It is mandatory to wear masks in Rome and Lazio now
Face masks will become mandatory again when citizens step out of their homes in the Italian capital Rome and the surrounding Lazio region. This came immediately after a sharp rise in new coronavirus cases in these areas. Lazio is the newest region in Italy to impose the ruling after Campania, Lombardy,, Sicily, and Calabria. Besides that, other cities in Italy have also responded by tightening their restrictions.
Recent spike in new cases prompted the new ruling
The local authorities made the decision in an effort to curb the recent rise of coronavirus infections. Italy on Thursday (1st October) reported more than 2,000 new coronavirus cases for the first time since the end of April. Lazio reported 265 of those cases. Of those, 151 were in central Rome. The city of Rome also recorded five deaths. According to data from the regional health authority, there are 49 people currently in intensive care in the region. Apart from that, the regional health authority had also discovered approximately 290 positive cases in schools since they reopened. In response to it, the health authorities said the figure was in line with expectations.
The prompt measure was appropriate as the transmission rate (or R rate) in the region has now exceeded 1. The drastic spike in these cases has raised concerns from many parties in Italy. While national rules already mean masks must be worn outdoors in public places in the evening, Lazio has become the latest region to extend this rule to 24 hours a day. A number of other regions in Italy, including Campania centred on Naples, have already made mask wearing obligatory outdoors before the latest spike in infections. Previously, wearing masks was only compulsory in closed public spaces, such as shops and cinemas.
The ordinance, signed by Lazio regional governor Nicola Zingaretti, will come into full swing on Saturday, October 3rd. The ruling applies to everyone, excluding children under the age of six and those with disabilities which prevent them from wearing a mask. However, citizens do not need to wear masks when they are exercising outdoors alone. Heavy fines up to 400 euros will be given to anyone who doesn’t comply with the rules.
The possible causes of the latest rise of cases in Italy
Lazio’s health chief Alessio D’Amato at a press conference, held at the Lazzaro Spallanzani hospital in Rome and broadcast on social media attributed the spike of Covid-19 cases to the lack of awareness in wearing masks and in practising social distancing.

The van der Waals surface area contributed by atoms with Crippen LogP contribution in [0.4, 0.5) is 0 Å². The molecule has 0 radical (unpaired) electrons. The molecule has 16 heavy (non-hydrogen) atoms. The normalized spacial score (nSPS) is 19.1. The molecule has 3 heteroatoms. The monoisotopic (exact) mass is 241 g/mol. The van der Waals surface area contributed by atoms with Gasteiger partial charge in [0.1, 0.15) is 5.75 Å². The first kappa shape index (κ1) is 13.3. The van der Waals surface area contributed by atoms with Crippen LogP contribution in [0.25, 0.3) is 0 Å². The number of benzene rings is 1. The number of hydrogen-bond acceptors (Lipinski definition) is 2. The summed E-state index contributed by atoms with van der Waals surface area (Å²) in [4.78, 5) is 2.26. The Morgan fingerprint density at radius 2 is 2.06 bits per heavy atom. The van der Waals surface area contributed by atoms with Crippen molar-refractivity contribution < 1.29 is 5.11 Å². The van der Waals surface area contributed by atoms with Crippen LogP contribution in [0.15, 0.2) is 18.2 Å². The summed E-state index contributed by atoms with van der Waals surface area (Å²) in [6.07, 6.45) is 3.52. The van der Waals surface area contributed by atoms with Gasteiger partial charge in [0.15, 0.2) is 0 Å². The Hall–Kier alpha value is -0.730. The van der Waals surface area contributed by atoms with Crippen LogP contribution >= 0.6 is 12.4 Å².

He added that wearing masks is one of the most powerful prevention tools which can stop the curve. Wearing masks also indirectly send a message to all Italian citizens that they must follow laws. As such, he also strongly urged citizens to be more responsible in their actions and rebuild a path of recovery together.
Stricter measures to be taken by the Italian government
Currently, the Italian government is planning to review the existing national rules under the emergency decree on September 7th. Prime Minister Giuseppe Conte said on Thursday the government plans to extend the current state of emergency in the country until January 2021.
Italy was the first country in Europe to be swamped by COVID-19. The country also the second-highest death toll in Europe after Britain, with almost 36,000 people dying since the outbreak broke out in February. As of now, Italy has reported 317,409 confirmed cases.
The government managed to get the pandemic under control by the summer with one of the most stringent lockdowns in the world. However, the daily reported cases have gradually picked up over the past two months. In spite of that, the number of daily reported cases in Italy is still far fewer compared to other countries in Europe. In fact, France, Spain and Britain are reporting thousands more cases per day. However, Italian authorities insist that the situation is under control at current rates.
Prime Minister Giuseppe Conte has also dispelled the rumours of returning to a nationwide lockdown. But the Italian officials have revealed the possible stricter measures in the near future to limited areas where Covid-19 infections are prevalent.
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